Behavioural variation in Eurasian perch populations with respect to relative catchability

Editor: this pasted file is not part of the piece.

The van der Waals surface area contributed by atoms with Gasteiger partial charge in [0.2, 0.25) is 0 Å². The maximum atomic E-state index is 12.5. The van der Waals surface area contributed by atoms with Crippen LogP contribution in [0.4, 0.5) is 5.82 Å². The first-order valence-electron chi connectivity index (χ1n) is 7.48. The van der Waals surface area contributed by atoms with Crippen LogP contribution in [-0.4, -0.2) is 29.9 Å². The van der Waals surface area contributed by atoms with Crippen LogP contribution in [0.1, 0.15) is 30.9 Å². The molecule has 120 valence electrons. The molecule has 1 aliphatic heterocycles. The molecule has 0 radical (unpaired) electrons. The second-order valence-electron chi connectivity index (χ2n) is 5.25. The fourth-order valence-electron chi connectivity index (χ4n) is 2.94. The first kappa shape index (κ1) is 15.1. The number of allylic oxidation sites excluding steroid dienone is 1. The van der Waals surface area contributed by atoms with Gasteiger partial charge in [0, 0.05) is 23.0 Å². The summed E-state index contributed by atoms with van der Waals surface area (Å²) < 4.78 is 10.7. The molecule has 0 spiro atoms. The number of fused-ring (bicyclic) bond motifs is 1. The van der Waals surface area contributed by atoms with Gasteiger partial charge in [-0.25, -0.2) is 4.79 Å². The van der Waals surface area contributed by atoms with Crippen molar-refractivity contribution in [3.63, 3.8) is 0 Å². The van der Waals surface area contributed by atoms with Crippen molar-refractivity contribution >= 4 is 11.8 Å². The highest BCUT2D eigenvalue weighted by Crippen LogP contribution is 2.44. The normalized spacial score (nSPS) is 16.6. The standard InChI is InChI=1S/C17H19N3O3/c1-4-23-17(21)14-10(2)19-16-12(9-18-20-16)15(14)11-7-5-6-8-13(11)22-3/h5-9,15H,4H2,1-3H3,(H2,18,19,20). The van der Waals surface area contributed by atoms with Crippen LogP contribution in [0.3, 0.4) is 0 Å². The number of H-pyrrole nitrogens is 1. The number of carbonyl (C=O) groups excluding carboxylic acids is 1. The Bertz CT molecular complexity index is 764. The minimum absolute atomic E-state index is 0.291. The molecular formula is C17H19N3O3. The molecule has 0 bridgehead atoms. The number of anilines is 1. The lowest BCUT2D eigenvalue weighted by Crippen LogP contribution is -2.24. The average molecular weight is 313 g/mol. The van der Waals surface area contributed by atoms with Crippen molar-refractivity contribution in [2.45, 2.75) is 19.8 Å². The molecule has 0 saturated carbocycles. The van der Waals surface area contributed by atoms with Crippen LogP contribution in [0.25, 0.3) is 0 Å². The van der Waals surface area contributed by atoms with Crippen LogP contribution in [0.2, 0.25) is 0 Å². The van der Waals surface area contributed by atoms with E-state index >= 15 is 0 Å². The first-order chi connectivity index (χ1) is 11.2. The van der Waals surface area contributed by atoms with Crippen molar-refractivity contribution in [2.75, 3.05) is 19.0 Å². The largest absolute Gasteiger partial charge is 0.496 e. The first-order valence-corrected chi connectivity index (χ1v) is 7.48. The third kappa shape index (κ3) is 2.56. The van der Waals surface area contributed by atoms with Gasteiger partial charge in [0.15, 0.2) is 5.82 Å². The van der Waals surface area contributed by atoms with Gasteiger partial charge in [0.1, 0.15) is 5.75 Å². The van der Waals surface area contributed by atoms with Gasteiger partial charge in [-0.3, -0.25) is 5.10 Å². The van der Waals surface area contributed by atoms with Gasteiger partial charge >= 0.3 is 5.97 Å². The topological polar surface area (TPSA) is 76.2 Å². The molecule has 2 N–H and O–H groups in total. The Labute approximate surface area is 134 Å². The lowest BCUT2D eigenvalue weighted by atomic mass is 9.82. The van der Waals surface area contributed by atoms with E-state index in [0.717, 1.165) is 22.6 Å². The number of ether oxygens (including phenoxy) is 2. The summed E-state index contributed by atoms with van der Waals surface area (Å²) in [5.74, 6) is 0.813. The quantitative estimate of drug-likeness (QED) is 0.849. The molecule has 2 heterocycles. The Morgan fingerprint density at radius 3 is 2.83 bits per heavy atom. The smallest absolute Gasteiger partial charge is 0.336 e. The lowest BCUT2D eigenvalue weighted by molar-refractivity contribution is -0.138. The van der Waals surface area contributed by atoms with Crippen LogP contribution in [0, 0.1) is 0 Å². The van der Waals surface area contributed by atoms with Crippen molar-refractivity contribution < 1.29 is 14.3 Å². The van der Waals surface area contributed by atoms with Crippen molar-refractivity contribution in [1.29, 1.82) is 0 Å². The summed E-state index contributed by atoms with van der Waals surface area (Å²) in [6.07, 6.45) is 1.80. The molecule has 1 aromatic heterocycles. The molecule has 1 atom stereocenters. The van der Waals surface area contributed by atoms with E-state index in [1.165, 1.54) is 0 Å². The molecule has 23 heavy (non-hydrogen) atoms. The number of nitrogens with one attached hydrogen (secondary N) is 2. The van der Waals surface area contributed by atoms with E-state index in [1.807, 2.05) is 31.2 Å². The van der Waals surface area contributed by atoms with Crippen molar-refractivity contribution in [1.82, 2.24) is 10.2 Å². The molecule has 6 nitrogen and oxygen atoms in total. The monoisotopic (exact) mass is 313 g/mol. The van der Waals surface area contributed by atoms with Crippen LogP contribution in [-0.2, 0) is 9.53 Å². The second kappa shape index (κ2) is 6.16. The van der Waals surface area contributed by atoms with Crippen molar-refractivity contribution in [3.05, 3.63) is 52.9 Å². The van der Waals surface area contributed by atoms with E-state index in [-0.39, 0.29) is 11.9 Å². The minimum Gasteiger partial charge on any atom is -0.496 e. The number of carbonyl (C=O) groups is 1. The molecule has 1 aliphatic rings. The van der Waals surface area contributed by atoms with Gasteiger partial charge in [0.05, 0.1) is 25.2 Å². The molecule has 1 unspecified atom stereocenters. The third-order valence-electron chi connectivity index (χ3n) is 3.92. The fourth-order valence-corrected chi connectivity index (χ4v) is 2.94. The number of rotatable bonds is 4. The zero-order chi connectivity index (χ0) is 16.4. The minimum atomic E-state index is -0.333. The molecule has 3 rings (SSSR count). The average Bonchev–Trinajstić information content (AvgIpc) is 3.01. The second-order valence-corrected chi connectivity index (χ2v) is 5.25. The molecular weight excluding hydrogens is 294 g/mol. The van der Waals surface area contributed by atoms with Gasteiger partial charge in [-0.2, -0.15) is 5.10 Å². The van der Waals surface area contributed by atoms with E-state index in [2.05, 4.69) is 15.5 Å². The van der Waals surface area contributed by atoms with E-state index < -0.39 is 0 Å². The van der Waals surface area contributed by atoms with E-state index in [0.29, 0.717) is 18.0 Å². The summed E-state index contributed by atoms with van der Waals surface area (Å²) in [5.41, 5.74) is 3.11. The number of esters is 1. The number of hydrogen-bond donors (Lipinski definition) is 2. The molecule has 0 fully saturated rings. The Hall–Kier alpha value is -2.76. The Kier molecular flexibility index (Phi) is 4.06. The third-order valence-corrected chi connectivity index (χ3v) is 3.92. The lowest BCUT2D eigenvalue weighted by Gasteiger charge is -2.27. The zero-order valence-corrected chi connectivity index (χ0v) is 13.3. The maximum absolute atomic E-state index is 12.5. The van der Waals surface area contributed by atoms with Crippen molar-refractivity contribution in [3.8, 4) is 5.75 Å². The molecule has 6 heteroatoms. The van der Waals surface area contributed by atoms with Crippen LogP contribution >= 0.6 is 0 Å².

Animal personalities, i.e. consistent individual differences in behaviour, are currently of high interest among behavioural and evolutionary biologists. The topic has received increasing attention also in fisheries science because selective harvesting of certain behavioural types might impose fishing-induced selection on personality. Here, we ice-fished wild Eurasian perch (Perca fluviatilis) from three native populations and investigated whether differences in relative catchability would explain behavioural differences observed in experimental conditions. We inferred relative catchability differences indirectly by fishing each location first with generally inefficient artificial bait and then by more efficient natural bait. The captured, individually tagged fish were tested in groups for their exploration tendency, activity and boldness under authentic predation risk in semi-natural stream channels. Fish that were easily captured first with artificial bait expressed fast exploration and acute activity, whereas the fish captured with natural bait showed less active and explorative behaviour. Differences in relative catchability did not explain variation in boldness or body size. In conclusion, we found that (1) Eurasian perch differing in relative catchability differ in certain behavioural traits, (2) fast explorers are more common among fish that get easily caught compared to fish that are more difficult to catch, (3) relative catchability explains more behavioural variation in a novel environment than in a familiar one and (4) selectivity of recreational angling on fish behaviour may depend on applied angling method and the effort spent on each location.